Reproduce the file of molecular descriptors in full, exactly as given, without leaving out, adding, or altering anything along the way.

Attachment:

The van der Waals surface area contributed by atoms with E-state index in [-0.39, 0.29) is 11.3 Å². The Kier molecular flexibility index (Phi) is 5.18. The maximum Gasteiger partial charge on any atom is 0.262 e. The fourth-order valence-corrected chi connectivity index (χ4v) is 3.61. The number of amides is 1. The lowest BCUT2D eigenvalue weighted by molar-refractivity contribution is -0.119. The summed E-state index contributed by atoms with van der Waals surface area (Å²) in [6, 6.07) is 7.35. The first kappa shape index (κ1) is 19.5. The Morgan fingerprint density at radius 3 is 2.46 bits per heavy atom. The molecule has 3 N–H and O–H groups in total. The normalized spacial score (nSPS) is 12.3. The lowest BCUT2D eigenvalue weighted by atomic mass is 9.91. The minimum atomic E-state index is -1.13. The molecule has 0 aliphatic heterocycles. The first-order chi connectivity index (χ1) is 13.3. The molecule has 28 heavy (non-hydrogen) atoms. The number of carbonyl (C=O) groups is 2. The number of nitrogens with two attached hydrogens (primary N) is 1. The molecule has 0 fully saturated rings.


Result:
The van der Waals surface area contributed by atoms with E-state index in [-0.39, 0.29) is 11.3 Å². The Kier molecular flexibility index (Phi) is 5.18. The maximum Gasteiger partial charge on any atom is 0.262 e. The fourth-order valence-corrected chi connectivity index (χ4v) is 3.61. The number of amides is 1. The lowest BCUT2D eigenvalue weighted by molar-refractivity contribution is -0.119. The summed E-state index contributed by atoms with van der Waals surface area (Å²) in [6, 6.07) is 7.35. The first kappa shape index (κ1) is 19.5. The Morgan fingerprint density at radius 3 is 2.46 bits per heavy atom. The molecule has 3 N–H and O–H groups in total. The normalized spacial score (nSPS) is 12.3. The lowest BCUT2D eigenvalue weighted by atomic mass is 9.91. The minimum atomic E-state index is -1.13. The molecule has 0 aliphatic heterocycles. The first-order chi connectivity index (χ1) is 13.3. The molecule has 28 heavy (non-hydrogen) atoms. The number of carbonyl (C=O) groups is 2. The number of nitrogens with two attached hydrogens (primary N) is 1. The molecule has 0 fully saturated rings.